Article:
6. The sensor assembly according to claim 1, wherein said power harvesting and management unit is configured to provide power to said communications module and said impedance sensor, said power harvesting and management unit comprising a local power source, an energy storage device, and a power module controller configured to monitor power storage and calculate available power to permit provision of sufficient power for impedance measurement and communication.

7. The sensor assembly according to claim 6, wherein said power module controller is configured to selectively prevent operation of one or both of the communications module and the impedance sensor reader if it determines there is insufficient power available from the power module.

8. The sensor assembly according to claim 1, wherein said communications module comprises:

a radio configured for communication according to at least one wireless protocol, and configured to perform packetization of sensor data;
a radio frequency (RF) front end configured to perform filtering and to control the reception and transmission of wireless signals; and
an antenna assembly including at least one antenna to transform RF signals to electromagnetic signals for sending and receiving data wirelessly.

9. The sensor assembly according to claim 1, wherein said reset control module is configured to:

determine an approximate impedance of said impedance sensor element;
compare the determined approximate impedance to the reference impedance at a known frequency; and
determine a magnitude of the current to be applied to said impedance sensor element based at least in part on a difference of the determined approximate impedance to the reference impedance exceeding the threshold value.

10. The sensor assembly according to claim 1, wherein said sensor assembly is not configured to calculate any DDS coefficients.

11. The sensor assembly according to claim 1 further comprising a reference impedance coupled to said impedance sensor, wherein said impedance sensor is configured to determine the impedance of said impedance sensor element by determining a difference between a response of said impedance sensor element to the excitation signal and a response of said reference impedance to the excitation signal.

12. The sensor assembly according to claim 1 where the sensor assembly is a part of a consumer electronics system.

13. A method of operating a sensor node including an impedance sensor element, said method comprising:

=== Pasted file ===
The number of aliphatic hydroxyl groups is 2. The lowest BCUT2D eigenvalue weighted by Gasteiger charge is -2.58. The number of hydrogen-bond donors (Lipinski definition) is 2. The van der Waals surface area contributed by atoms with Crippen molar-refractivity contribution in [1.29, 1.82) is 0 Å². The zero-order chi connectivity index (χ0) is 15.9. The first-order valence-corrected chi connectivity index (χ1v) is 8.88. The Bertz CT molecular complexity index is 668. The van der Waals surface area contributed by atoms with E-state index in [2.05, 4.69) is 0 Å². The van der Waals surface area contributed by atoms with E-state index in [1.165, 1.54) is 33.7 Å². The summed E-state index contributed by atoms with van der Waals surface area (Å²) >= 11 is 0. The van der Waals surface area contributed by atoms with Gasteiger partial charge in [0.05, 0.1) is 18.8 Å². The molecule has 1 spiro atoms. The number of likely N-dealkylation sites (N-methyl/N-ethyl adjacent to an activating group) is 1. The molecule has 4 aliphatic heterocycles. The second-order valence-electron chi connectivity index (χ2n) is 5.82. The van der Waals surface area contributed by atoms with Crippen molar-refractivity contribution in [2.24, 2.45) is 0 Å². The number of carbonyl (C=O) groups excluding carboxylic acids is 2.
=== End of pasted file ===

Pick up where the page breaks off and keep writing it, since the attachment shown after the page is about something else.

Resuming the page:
receiving, by the sensor node, a plurality of direct digital synthesizer (DDS) coefficients from a remote computing device;
storing, by the sensor node, the plurality of DDS coefficients in a memory device;
generating, by the sensor node, an excitation signal based on the plurality of DDS coefficients and a clock signal;
determining, by the sensor node, an impedance of the impedance sensor element based at least in part on the response of the impedance sensor element to the excitation signal;
determining, by a reset control module configured in the sensor node, the impedance of the impedance sensor element exceeds a threshold value associated with a reference impedance at a known frequency;
resetting, by the reset control module, the impedance sensor element to an initial impedance and releasing absorbed gases from the impedance sensor element; and
transmitting the determined impedance of the impedance sensor element to the remote computing device based on resetting the impedance sensor element.

14. The method according to claim 13, wherein said receiving a plurality of DDS coefficients from a remote computing device comprises receiving a plurality of DDS coefficients pre-distorted by the remote computing device based on at least one operational characteristic of the sensor node.

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Patent History
Patent number: 10218791
Type: Grant
Filed: Dec 29, 2015
Date of Patent: Feb 26, 2019
Patent Publication Number: 20170187541
Assignee: General Electric Company (Schenectady, NY)
Inventors: Krishnakumar Sundaresan (Clifton Park, NY), Radislav Alexandrovich Potyrailo (Niskayuna, NY), Feng Chen (Niskayuna, NY), Emad Andarawis Andarawis (Ballston Lake, NY), S M Shajedul Hasan (Rexford, NY)
Primary Examiner: Jeff W Natalini
Application Number: 14/982,996
Classifications
Current U.S. Class: Control Of Vehicle Safety Devices (e.g., Airbag, Seat-belt, Etc.) (701/45)
International Classification: H04L 1/00 (20060101); H04L 29/08 (20060101); G01R 27/02 (20060101);